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Colleges and Universities  
 
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While a number of colleges and universities provide support to their glbtq students, staff, and faculty today, institutions of higher education were initially slow to respond to the needs of glbtq people on campus. But persistent advocacy from the glbtq community and heterosexual allies led schools to change institutional policies to be inclusive, establish glbtq centers and studies programs, and recognize glbtq people in programming and services.

Students, staff, and faculty argue that colleges and universities can still do a lot more to be welcoming to members of the glbtq community, but progress continues to be made.

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Until the late 1960s, homosexuality, as a sign of immoral behavior or psychiatric disorder, was often a reason for expulsion from colleges and universities. While homosexuality can still be grounds for dismissal or denial of a diploma at some religiously-affiliated schools, most institutions of higher learning in the United States are more welcoming of glbtq students.

The first gay student organizations were established in the late 1960s, and informal and underground social networks have existed on many campuses since at least the turn of the twentieth century. But most colleges and universities did not readily seek to serve the needs of this population.

On the contrary, more than 25 public and private institutions refused to recognize their gay student organizations until forced to do so by political pressure or legal action. (The legislature of the state of Alabama even passed a law--subsequently ruled unconstitutional by a federal court--prohibiting state institutions, including the University of Alabama, from recognizing gay student organizations.)

Even today, especially in conservative areas, gay student organizations are sometimes subject to various kinds of harassment. Student governments sometimes refuse to recognize or to fund their activities; often their posters are destroyed or defaced; frequently, students are reluctant to attend meetings for fear of confrontations with members of religious groups or other .

Notwithstanding the historical and continuing resistance to gay student organizations at many institutions, however, the glbtq student movement has been a great success story. The gay groups have enabled glbtq students to develop a sense of community, to deal with issues of coming out, and to explore glbtq history, culture, and politics. The student movement has been a significant part of the larger movement for glbtq equality.

The first university to provide specific support services to its lesbian, gay, and bisexual students was the University of Michigan, which hired two part-time "human sexuality advocates" in 1971 in response to demands from students, including members of the campus Gay Liberation Front.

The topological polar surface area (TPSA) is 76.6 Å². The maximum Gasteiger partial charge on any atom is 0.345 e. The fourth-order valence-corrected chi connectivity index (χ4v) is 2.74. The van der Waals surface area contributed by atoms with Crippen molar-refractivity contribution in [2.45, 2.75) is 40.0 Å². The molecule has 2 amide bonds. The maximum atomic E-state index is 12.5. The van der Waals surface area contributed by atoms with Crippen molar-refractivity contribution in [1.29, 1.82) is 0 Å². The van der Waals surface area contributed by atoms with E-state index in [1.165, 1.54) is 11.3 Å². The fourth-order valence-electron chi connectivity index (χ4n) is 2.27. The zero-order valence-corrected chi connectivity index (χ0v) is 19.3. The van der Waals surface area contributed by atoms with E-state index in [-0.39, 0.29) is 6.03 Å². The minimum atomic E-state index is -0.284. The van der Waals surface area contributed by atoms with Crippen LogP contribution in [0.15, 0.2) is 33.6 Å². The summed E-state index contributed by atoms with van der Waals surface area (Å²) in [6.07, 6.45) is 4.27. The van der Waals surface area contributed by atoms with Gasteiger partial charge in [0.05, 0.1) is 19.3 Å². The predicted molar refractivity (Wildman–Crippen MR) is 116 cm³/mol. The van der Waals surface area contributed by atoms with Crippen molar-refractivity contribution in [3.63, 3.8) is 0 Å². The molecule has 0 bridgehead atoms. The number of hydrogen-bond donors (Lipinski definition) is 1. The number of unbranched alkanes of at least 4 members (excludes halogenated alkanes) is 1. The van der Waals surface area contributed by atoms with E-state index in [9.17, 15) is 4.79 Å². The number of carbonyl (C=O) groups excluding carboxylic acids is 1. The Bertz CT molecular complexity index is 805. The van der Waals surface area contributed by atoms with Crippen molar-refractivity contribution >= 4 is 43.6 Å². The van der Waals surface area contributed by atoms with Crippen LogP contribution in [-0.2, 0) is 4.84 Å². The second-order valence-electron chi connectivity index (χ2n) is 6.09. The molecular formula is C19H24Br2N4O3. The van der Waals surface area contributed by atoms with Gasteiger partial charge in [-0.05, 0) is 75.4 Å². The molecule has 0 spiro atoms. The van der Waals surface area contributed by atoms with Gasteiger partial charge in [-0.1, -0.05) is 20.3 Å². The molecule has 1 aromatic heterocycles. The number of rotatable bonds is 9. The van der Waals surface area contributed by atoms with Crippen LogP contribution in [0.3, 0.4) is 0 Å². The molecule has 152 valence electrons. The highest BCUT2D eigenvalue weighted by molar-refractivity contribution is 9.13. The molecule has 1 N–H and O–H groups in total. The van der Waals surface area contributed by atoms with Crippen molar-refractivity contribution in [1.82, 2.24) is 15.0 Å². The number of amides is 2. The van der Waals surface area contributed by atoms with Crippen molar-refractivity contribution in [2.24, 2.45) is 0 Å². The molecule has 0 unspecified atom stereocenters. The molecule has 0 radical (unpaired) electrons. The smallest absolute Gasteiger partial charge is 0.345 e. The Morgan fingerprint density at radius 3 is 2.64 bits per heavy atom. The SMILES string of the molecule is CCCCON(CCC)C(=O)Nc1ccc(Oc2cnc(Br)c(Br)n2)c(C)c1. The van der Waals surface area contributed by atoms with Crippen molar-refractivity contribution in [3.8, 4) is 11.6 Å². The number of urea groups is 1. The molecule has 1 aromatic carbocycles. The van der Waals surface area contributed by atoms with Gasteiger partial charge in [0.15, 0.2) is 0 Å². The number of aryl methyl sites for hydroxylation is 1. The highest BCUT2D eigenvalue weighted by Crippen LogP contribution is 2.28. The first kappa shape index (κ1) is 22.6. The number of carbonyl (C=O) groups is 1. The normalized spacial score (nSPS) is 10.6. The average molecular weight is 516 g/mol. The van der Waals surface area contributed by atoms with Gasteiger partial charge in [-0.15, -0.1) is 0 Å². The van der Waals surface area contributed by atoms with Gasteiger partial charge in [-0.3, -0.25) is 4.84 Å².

It was more than a decade, however, before another school created an administrative position focused on the concerns of glbtq students, and only five institutions had established a professionally staffed glbtq center or office by 1990. But in the 1990s, as lesbian and gay students became more visible on campuses throughout the country and organized to have their needs met, a significant number of schools began to provide administrative support to members of the community.

As of 2006, more than 100 U.S. colleges and universities have established glbtq centers or offices with at least a half-time paid director, and others are in the process of doing so. Administrators working in glbtq student services formed their own organization, the National Consortium of Directors of LGBT Resources in Higher Education, in 1997.

LGBT Studies Programs

The establishment of LGBT or studies programs has followed a similar pattern. While "homosexuality" has long been a subject of classroom discussion, colleges and universities did not begin to offer courses specifically focused on the lives of glbtq people until the early 1970s.

At some schools, the introduction of courses was impeded by conservative administrators and faculty members who questioned their legitimacy and academic rigor. But as scholarly research in LGBT Studies steadily increased in the 1970s and 1980s, challenges to its worthiness as an area of study waned, and more and more courses were developed based on the growing body of literature in the field.

By the 1990s, institutions with an extensive number of LGBT courses began to offer a program of study. The first Lesbian, Gay, and Bisexual Studies department was established at the City College of San Francisco in 1989; other early programs included the Center for Lesbian and Gay Studies at the City University of New York and the Lesbian and Gay Studies Center at Yale University.

In addition to the City College of San Francisco, other schools that offer an undergraduate degree in LGBT studies or gender/sexuality studies include Amherst College, Brown University, Carleton College, Hobart and William Smith Colleges, Indiana University, New York University, and Rice University. An even greater number of colleges and universities offer a minor, certificate, or concentration in the field.

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